Your current career path may be a mistake, here’s why: It takes time to know what you love, and even more time to know what you’re willing to love for the next 30 to 40 years. A career is a commitment—and we usually commit to the wrong thing, realizing when it seems too late to take a u-turn. But maybe it’s not too late…
No matter what you set out to do in the world, choosing a career path should be an exercise in contemplating what’s happening in your life today, and where you hope to be in the near and distant future. While this can be a little intimidating, it’s an essential factor when it comes to choosing a career that is going to not only last, but flourish over time.
Architecture is no exception to the career rules and isn’t a field that can be entered into lightly without understanding the work and cost that goes into such a profession. A field built on equal parts brainpower, creativity and dedication, architecture requires those who are in it for the long haul. While it can be fun to imagine building spectacular towers and dazzling bridges, architects don’t begin designing the worlds’ tallest and greatest structures from day one.
But if you have the heart, mind and passion to take on a highly competitive and creative field—you might just want to consider an architecture career. Read here to discover if a career in architecture is right for you:
What Sort of Architect Shall You Be?
When it comes to architecture, there is not just one field of study. Rather, a career in architecture offers a suite of multidisciplinary options to choose from. For instance, do you prefer to work outdoors? Do you love nature and designing natural areas? Then perhaps the field of landscape architecture is fitting for you.
Some of the other architectural career disciplines include, but are not limited to, building, software and naval design— It truly depends on where your passion and skills lie. Here is the tricky part—architects must have a massive skill-set; one that requires equal parts creative and mathematical skills. This is a tough combination that not many of us have.
We suggest that you research into all the possible avenues that an architectural career can take before deciding upon the perfect fit for you. Look into the skills that are required for each type of architect and compare them to your strengths/weaknesses.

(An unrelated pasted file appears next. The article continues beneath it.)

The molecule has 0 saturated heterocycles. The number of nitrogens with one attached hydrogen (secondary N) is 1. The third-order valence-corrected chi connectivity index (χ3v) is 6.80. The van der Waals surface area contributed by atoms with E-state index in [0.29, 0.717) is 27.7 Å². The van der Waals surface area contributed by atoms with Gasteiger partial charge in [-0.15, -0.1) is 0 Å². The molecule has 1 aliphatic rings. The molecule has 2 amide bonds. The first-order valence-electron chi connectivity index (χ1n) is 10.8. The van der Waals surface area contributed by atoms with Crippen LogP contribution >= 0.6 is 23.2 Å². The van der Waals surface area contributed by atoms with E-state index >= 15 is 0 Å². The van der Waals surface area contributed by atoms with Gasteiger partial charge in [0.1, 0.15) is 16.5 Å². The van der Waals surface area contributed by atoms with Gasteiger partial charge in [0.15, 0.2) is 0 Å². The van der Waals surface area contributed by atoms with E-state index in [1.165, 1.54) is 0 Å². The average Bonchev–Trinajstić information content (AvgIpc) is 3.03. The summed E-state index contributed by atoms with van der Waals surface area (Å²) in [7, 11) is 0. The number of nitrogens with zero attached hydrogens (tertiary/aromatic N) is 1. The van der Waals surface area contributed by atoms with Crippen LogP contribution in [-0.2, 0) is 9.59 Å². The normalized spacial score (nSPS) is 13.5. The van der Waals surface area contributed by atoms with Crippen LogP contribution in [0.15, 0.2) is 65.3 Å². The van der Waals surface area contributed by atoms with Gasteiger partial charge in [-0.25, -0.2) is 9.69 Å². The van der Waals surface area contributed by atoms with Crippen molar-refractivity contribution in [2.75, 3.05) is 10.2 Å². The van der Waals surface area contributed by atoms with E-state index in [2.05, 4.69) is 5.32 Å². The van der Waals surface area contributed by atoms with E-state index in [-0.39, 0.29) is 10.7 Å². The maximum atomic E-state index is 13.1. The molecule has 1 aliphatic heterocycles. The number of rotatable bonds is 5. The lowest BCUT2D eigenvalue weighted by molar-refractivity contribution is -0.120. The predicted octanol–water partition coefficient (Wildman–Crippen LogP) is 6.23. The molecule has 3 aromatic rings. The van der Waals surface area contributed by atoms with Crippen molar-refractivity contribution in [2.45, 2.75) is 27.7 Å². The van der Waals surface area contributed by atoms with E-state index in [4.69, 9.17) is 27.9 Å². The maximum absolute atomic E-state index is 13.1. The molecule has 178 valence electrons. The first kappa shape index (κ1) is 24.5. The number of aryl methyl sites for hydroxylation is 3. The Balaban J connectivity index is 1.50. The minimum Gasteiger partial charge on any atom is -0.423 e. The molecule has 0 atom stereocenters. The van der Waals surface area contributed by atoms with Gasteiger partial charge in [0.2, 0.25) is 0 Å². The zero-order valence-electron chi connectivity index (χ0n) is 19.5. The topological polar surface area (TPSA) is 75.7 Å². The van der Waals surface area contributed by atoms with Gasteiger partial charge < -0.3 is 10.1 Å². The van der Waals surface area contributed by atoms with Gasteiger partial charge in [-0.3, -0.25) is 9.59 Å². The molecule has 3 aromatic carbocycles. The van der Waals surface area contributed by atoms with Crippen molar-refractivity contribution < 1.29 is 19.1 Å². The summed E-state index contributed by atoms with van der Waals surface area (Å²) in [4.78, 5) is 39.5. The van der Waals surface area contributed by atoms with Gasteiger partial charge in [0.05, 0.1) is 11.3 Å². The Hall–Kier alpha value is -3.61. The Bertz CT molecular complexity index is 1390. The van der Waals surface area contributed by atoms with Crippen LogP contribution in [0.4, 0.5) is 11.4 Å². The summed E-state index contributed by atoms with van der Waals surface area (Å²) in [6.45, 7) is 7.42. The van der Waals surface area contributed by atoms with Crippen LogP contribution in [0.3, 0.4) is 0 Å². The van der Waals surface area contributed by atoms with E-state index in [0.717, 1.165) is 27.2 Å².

However, we do warn you that if you don’t have the strong combination of creativity and mathematics that is required, then you may have a tough time breaking into this field of study. But those who succeed try, try again, right?
Willingness to Invest in the Education
Much like any other highly professional field, architecture is a field of experts requiring significant education and experience. Before pen is ever laid to paper in the hopes of designing the next big building, the education behind the profession must be understood and completed.
Colleges and universities offering a bachelor’s degree in architecture are going to be your best bet when it comes to achieving the right education in this field. However, the job really starts at getting accepted into these programs. An architecture program most often requires a student to prove that throughout high school, they have excelled in mathematical studies and maybe even had some hands on experience doing a relevant internship or job shadow.
Once you’ve obtained a bachelor’s degree in architecture, the majority of architects take their education a step further and go for a master’s in the field as a way to create a competitive edge in the market. As the face of cities and architecture in general changes, an architect that wants to lead the way and succeed must be willing to continue their education throughout the span of their career.
Finally, it’s important to understand that architects must be licensed in their profession in order to practice. This means completing a set number of internship or apprenticeship hours and completing exams to prove you know your stuff.
Having a Design Vision—Thinking Ahead of the Pack